One week after her birthday a young man came to the house for dinner with her uncle. Aunt and niece prepared a hasty meal and visited with their guest, who charmed the ladies. After he left, Maya’s uncle announced that the wedding will be in a month. With that Maya’s fate was sealed. The wedding was simple with only two guests in attendance – Maya’s aunt and uncle. The groom either had no family or chose not to invite them. Her aunt stood next to her through the quick ceremony, her head lowered as if she was afraid to meet her niece’s eyes.
Maya followed her new husband to his apartment in the city, 100 miles from her only living relative. The car ride was smooth and silent. From the corner of her eyes in the passenger seat, she studied her husband. He was handsome in an odd way with point nose, sharp chin and a prominent Adams apple. In profile he appeared to be a man with sharp edges and defined contours. What brought all his facial contours together into a handsome face were his dark, dark eyes under long, feminine lashes. With perfectly timed blinks, his look charmed his companions. She was mesmerized under his look, but his silence contradicted his warm eyes. She watched the wildflowers whizz by and admired the cloudless sky that smiled down at her.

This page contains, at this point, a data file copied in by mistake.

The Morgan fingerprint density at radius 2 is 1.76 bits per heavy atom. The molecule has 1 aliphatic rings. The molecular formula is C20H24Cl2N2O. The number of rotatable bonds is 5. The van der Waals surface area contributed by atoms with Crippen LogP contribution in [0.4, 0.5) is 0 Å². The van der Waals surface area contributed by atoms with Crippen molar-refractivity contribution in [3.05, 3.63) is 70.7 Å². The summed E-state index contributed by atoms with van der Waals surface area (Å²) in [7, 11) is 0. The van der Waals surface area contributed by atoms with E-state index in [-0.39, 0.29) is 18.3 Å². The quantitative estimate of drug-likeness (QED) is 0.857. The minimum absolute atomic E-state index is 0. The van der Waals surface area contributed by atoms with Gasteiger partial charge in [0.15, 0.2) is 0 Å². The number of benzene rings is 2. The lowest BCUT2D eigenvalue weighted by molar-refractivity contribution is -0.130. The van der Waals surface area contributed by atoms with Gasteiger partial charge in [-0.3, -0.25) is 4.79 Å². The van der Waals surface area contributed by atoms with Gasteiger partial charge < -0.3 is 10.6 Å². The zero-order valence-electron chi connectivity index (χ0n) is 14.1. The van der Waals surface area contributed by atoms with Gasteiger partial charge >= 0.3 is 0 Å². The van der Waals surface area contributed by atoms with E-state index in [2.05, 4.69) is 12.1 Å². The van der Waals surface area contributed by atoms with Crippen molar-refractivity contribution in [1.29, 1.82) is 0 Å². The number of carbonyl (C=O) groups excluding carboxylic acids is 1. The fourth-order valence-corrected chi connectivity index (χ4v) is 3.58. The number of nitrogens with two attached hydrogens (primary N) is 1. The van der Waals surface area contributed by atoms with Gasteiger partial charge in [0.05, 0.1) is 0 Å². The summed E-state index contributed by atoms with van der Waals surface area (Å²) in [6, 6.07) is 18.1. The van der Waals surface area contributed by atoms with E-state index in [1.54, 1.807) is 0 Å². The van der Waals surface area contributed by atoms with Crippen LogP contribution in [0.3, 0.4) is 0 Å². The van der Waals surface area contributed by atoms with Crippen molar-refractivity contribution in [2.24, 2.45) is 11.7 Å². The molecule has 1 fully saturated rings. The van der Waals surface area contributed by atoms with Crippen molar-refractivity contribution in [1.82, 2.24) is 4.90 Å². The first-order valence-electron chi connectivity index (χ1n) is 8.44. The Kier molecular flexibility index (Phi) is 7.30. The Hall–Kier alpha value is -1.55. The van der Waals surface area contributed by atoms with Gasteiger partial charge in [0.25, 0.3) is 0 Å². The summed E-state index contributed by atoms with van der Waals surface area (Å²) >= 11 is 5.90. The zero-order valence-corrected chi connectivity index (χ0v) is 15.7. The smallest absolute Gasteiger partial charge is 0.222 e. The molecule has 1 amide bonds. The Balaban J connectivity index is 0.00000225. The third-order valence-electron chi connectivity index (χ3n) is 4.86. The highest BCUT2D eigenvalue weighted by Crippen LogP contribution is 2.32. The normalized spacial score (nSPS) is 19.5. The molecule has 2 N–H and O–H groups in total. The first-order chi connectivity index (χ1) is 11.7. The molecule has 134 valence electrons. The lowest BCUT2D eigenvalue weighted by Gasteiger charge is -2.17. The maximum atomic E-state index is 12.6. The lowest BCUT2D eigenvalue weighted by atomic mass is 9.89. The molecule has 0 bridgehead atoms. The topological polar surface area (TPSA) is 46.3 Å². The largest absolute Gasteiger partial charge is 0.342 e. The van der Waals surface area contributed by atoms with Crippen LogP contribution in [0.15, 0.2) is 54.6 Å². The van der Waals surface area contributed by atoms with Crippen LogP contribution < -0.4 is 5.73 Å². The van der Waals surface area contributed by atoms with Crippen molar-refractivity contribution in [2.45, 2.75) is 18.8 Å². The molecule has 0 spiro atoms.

to be continued...
Tuesday, October 3, 2017